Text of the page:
NRDC (Natural Resource Defense Council) did a study that included testing of more than 1,000 bottles of 103 brands of bottled water. While most of the tested waters were found to be of high quality, some brands were contaminated: about one-third of the waters tested contained levels of contamination – including synthetic organic chemicals, bacteria, and arsenic – in at least one sample that exceeded allowable limits under either state or bottled water industry standards or guidelines.
A key NRDC finding is that bottled water regulations are inadequate to assure consumers of either purity or safety, although both the federal government and the states have bottled water safety programs. At the national level, the Food and Drug Administration is responsible for bottled water safety, but the FDA’s rules completely exempt waters that are packaged and sold within the same state, which account for between 60 and 70 percent of all bottled water sold in the United States (roughly one out of five states don’t regulate these waters either). The FDA also exempts carbonated water and seltzer, and fewer than half of the states require carbonated waters to meet their own bottled water standards.
Even when bottled waters are covered by the FDA’s rules, they are subject to less rigorous testing and purity standards than those which apply to city tap water. For example, bottled water is required to be tested less frequently than city tap water for bacteria and chemical contaminants. In addition, bottled water rules allow for some contamination by E. coli or fecal coliform (which indicate possible contamination with fecal matter), contrary to tap water rules, which prohibit any confirmed contamination with these bacteria. Similarly, there are no requirements for bottled water to be disinfected or tested for parasites such as cryptosporidium or giardia, unlike the rules for big city tap water systems that use surface water sources. This leaves open the possibility that some bottled water may present a health threat to people with weakened immune systems, such as the frail elderly, some infants, transplant or cancer patients, or people with HIV/AIDS.
What are the different types of bottled water?There are several different varieties of bottled water. The product may be labeled as bottled water, drinking water or any of the following terms. The Food and Drug Administration’s (FDA) product definitions for bottled water are:
Artesian Water / Artesian Well Water: Bottled water from a well that taps a confined aquifer (a water-bearing underground layer of rock or sand) in which the water level stands at some height above the top of the aquifer.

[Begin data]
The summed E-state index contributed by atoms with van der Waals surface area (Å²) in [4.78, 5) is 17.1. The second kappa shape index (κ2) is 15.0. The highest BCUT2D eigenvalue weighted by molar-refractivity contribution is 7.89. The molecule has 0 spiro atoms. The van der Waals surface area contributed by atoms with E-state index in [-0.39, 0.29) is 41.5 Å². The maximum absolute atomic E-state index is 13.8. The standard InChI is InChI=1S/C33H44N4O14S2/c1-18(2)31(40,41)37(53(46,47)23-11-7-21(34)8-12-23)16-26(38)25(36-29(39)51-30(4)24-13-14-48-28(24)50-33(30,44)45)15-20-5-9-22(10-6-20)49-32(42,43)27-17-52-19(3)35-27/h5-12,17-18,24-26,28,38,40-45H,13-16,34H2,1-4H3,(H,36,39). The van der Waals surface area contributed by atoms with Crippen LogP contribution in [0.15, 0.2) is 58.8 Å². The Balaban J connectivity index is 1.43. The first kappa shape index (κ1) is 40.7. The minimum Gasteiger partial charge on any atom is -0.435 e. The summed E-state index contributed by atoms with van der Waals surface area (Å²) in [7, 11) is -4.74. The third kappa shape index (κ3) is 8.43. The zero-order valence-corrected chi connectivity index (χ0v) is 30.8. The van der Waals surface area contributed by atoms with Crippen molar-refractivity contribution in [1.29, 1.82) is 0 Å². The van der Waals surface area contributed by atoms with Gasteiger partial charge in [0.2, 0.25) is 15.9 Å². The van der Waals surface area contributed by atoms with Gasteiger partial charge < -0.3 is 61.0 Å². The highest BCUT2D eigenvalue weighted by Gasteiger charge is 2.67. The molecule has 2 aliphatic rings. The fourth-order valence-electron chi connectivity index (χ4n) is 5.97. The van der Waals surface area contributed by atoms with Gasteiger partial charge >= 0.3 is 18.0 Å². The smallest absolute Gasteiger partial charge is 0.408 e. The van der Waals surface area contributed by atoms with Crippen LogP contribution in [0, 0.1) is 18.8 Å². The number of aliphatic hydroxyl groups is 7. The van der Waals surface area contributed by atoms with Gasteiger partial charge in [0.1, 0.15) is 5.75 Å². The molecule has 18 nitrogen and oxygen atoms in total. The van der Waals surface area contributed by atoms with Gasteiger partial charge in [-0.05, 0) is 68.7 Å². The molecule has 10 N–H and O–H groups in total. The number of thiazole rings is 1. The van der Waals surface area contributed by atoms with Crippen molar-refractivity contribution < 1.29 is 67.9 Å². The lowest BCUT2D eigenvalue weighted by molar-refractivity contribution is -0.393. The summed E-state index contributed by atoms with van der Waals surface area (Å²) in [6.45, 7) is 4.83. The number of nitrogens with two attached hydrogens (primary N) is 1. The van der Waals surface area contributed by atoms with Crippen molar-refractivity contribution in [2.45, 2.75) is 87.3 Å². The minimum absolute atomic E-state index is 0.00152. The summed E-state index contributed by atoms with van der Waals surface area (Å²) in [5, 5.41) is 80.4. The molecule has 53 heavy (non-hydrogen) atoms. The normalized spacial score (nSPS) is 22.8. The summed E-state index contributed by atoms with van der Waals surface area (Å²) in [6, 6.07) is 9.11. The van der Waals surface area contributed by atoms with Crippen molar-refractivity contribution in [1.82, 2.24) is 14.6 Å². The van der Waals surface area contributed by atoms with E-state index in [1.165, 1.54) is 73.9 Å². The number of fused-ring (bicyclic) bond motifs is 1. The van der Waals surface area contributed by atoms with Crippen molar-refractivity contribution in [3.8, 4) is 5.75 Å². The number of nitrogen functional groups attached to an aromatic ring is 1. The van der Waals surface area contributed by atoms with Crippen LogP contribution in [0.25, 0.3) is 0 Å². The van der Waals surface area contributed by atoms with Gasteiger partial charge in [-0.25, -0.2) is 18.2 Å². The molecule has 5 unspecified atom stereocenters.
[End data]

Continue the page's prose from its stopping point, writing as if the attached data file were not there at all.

Drinking Water: Drinking water is another name for bottled water. Accordingly, drinking water is water that is sold for human consumption in sanitary containers and contains no added sweeteners or chemical additives (other than flavors, extracts or essences). It must be calorie-free and sugar-free. Flavors, extracts or essences may be added to drinking water, but they must comprise less than one-percent-by-weight of the final product or the product will be considered a soft drink. Drinking water may be sodium-free or contain very low amounts of sodium.
Mineral Water: Bottled water containing not less than 250 parts per million total dissolved solids may be labeled as mineral water. Mineral water is distinguished from other types of bottled water by its constant level and relative proportions of mineral and trace elements at the point of emergence from the source. No minerals can be added to this product.
Purified Water: Water that has been produced by distillation, deionization, reverse osmosis or other suitable processes and that meets the definition of purified water in the United States Pharmacopoeia may be labeled as purified bottled water. Other suitable product names for bottled water treated by one of the above processes may include “distilled water” if it is produced by distillation, “deionized water” if the water is produced by deionization, or “reverse osmosis water” if the process used is reverse osmosis. Alternatively “_____________ drinking water” can be used with the blank being filled in with one of the terms defined in this paragraph (e.g. “purified drinking water” or “distilled drinking water”).